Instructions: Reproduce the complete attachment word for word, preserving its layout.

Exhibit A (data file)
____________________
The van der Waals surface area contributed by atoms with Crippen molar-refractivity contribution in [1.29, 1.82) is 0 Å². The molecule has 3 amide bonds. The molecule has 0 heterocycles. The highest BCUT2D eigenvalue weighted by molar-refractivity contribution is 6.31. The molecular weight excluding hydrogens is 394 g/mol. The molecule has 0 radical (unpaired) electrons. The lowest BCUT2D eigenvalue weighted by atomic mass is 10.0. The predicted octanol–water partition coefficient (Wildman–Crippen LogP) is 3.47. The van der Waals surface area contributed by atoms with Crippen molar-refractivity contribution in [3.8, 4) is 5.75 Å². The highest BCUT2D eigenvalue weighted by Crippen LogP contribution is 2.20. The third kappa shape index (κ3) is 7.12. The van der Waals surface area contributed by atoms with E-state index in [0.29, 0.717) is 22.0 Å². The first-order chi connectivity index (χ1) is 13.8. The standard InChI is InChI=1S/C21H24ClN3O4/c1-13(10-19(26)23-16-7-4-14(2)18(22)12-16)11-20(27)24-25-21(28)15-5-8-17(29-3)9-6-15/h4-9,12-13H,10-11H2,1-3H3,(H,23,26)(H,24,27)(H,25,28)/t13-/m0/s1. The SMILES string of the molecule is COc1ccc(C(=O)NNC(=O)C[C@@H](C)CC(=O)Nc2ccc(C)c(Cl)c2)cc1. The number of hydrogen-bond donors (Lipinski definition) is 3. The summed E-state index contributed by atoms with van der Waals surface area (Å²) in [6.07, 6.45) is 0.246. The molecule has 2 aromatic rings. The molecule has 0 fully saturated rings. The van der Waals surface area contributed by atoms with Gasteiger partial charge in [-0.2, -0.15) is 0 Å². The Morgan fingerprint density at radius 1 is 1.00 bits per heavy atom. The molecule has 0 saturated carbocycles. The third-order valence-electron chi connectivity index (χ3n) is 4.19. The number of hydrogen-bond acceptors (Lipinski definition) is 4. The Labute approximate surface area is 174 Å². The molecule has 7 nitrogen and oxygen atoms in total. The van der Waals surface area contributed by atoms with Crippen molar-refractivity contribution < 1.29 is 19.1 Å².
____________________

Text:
The van der Waals surface area contributed by atoms with Crippen molar-refractivity contribution in [1.29, 1.82) is 0 Å². The molecule has 3 amide bonds. The molecule has 0 heterocycles. The highest BCUT2D eigenvalue weighted by molar-refractivity contribution is 6.31. The molecular weight excluding hydrogens is 394 g/mol. The molecule has 0 radical (unpaired) electrons. The lowest BCUT2D eigenvalue weighted by atomic mass is 10.0. The predicted octanol–water partition coefficient (Wildman–Crippen LogP) is 3.47. The van der Waals surface area contributed by atoms with Crippen molar-refractivity contribution in [3.8, 4) is 5.75 Å². The highest BCUT2D eigenvalue weighted by Crippen LogP contribution is 2.20. The third kappa shape index (κ3) is 7.12. The van der Waals surface area contributed by atoms with E-state index in [0.29, 0.717) is 22.0 Å². The first-order chi connectivity index (χ1) is 13.8. The standard InChI is InChI=1S/C21H24ClN3O4/c1-13(10-19(26)23-16-7-4-14(2)18(22)12-16)11-20(27)24-25-21(28)15-5-8-17(29-3)9-6-15/h4-9,12-13H,10-11H2,1-3H3,(H,23,26)(H,24,27)(H,25,28)/t13-/m0/s1. The SMILES string of the molecule is COc1ccc(C(=O)NNC(=O)C[C@@H](C)CC(=O)Nc2ccc(C)c(Cl)c2)cc1. The number of hydrogen-bond donors (Lipinski definition) is 3. The summed E-state index contributed by atoms with van der Waals surface area (Å²) in [6.07, 6.45) is 0.246. The molecule has 2 aromatic rings. The molecule has 0 fully saturated rings. The van der Waals surface area contributed by atoms with Gasteiger partial charge in [-0.2, -0.15) is 0 Å². The Morgan fingerprint density at radius 1 is 1.00 bits per heavy atom. The molecule has 0 saturated carbocycles. The third-order valence-electron chi connectivity index (χ3n) is 4.19. The number of hydrogen-bond acceptors (Lipinski definition) is 4. The Labute approximate surface area is 174 Å². The molecule has 7 nitrogen and oxygen atoms in total. The van der Waals surface area contributed by atoms with Crippen molar-refractivity contribution < 1.29 is 19.1 Å².